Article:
US, UK and France demand Security Council meeting to discuss violence in Aleppo that has left 200 dead in a week.
The United States called Russia’s action in Syria “barbarism”, while Moscow’s UN envoy said ending the war was “almost an impossible task”, as government forces relentlessly bombed the besieged city of Aleppo.
The United Nations Security Council met on Sunday at the request of the US, Britain and France to discuss the escalation of fighting in Aleppo following an announcement on Thursday of a fresh offensive by the Syrian army to retake the northern city, once the country’s most populous before the war.
“What Russia is sponsoring and doing is not counterterrorism, it is barbarism,” the US ambassador to the UN, Samantha Power, told the 15-member council.
“Instead of pursuing peace, Russia and Assad make war. Instead of helping get life-saving aid to civilians, Russia and Assad are bombing the humanitarian convoys, hospitals, and first responders who are trying desperately to keep people alive,” Power said.
“In Syria, hundreds of armed groups are being armed, the territory of the country is being bombed indiscriminately, and bringing a peace is almost an impossible task now because of this,” Russia’s UN Ambassador Vitaly Churkin told the council.
Britain’s UN Ambassador Matthew Rycroft said the US-Russia track was “very, very near the end of its life and yes the Security Council needs to be ready to fulfil our responsibilities”.
“The regime and Russia have instead plunged to new depths and unleashed a new hell on Aleppo,” Rycroft told the council. “Russia is partnering with the Syrian regime to carry out war crimes.”
Russia is one of five countries on the UN Security Council with veto powers, along with the US, France, Britain and China. Russia and China have protected Syrian President Bashar al-Assad’s government by blocking several attempts at council action.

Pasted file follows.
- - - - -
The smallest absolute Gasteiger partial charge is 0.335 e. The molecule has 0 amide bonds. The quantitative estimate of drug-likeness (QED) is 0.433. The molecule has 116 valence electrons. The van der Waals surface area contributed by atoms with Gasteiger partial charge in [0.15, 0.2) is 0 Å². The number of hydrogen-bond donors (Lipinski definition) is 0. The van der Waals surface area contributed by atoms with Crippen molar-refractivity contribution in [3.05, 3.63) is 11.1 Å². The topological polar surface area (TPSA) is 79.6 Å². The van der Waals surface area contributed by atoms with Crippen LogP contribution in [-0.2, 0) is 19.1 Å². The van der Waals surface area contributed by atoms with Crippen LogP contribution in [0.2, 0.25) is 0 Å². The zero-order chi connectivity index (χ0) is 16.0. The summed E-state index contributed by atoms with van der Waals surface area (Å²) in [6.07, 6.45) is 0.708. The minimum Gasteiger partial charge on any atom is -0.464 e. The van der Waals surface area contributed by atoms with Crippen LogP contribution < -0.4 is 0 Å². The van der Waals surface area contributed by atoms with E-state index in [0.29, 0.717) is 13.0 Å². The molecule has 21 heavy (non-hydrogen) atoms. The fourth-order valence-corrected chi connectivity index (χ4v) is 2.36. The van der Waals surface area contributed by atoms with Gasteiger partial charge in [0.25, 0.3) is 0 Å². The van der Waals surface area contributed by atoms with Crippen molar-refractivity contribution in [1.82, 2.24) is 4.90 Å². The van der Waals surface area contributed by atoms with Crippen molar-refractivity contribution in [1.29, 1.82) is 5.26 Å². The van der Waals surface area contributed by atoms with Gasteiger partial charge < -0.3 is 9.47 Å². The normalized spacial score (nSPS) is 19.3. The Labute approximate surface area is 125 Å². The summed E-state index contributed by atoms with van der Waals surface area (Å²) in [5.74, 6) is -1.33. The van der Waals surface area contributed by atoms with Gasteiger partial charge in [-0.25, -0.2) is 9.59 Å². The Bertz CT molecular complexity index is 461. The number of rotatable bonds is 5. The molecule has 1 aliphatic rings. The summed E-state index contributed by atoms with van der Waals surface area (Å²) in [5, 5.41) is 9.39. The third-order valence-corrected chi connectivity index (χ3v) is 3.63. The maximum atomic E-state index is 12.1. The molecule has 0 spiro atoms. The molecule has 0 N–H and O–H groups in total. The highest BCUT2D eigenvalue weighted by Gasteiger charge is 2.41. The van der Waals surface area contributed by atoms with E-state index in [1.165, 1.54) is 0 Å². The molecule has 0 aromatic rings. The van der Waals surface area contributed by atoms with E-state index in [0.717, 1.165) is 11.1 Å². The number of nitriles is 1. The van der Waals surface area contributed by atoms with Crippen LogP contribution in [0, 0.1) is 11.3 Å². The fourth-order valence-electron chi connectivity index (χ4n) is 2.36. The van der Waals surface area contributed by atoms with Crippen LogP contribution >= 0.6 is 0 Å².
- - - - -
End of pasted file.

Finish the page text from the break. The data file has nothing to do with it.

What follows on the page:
“It is time to say who is carrying out those air strikes and who is killing civilians. Russia holds a permanent seat on the UN Security Council, this is a privilege and it is a responsibility. Yet in Syria and in Aleppo, Russia is abusing this historic privilege,” Power said.
As Syria’s UN Ambassador Bashar Jaafari began addressing the council, Power, Rycroft and French UN Ambassador Francois Delattre walked out of the chamber.
The emergency UN meeting came as Syrian government and Russian air raids continued to pummel rebel-held areas of Aleppo in some of the heaviest bombardments since the war began in 2011.
More than 60 people were killed on Sunday in attacks on rebel-held neighbourhoods of the divided city, according to members of the Syrian Civil Defence, a volunteer search-and-rescue group also known as the White Helmets.
The group, which operates only in rebel-held parts of the country, lost several vehicles in Sunday’s bombardment and was struggling to reach many of those caught up in bombings across the city and its outskirts.
“We don’t have enough vehicles to cover the whole city. [Assad’s forces] bombed us directly and devastated most of our headquarters … but we’ll continue with our duty until the end,” Ahmad, an Aleppo-based volunteer with the rescue group, told Al Jazeera.
At least 231 civilians have been killed in violence in Aleppo and its outskirts since a truce collapsed last week in an intense air bombardment by the government and its ally Russia, according to the UK-based Syrian Observatory for Human Rights.
At the Security Council meeting on Sunday, UN Syria envoy Staffan de Mistura urged members to come up with a way to enforce the failed cessation of hostilities.
The US and Russia still have a “tiny window of opportunity” to salvage the now broken-down truce, said de Mistura. But he noted mutual trust to solve the five-year crisis was “seriously broken”.
“I want to believe, because I am still a naive UN official, that they really meant what they said … and they really wanted it to work,” de Mistura added.
“I’m asking, indeed urging, both of them to go that extra mile to see if they can save their agreement … and do so at the 11th hour.”
Noting attacks of “unprecedented” frequency and intensity in eastern Aleppo, de Mistura called on the council to ensure a cessation of hostilities against civilians, the establishment of weekly 48-hour humanitarian pauses in fighting, and medical evacuations.
The surge in violence has worsened the situation inside eastern Aleppo, which has been besieged by government forces since July 17.
The siege has resulted in acute shortage of food and medical supplies as well as fuel, according to the Syrian Observatory, which relies on a network of activists inside Syria.
A UN official on Saturday noted nearly two million people had been cut off from running water.
Zouhir al-Shimale in Aleppo contributed to this report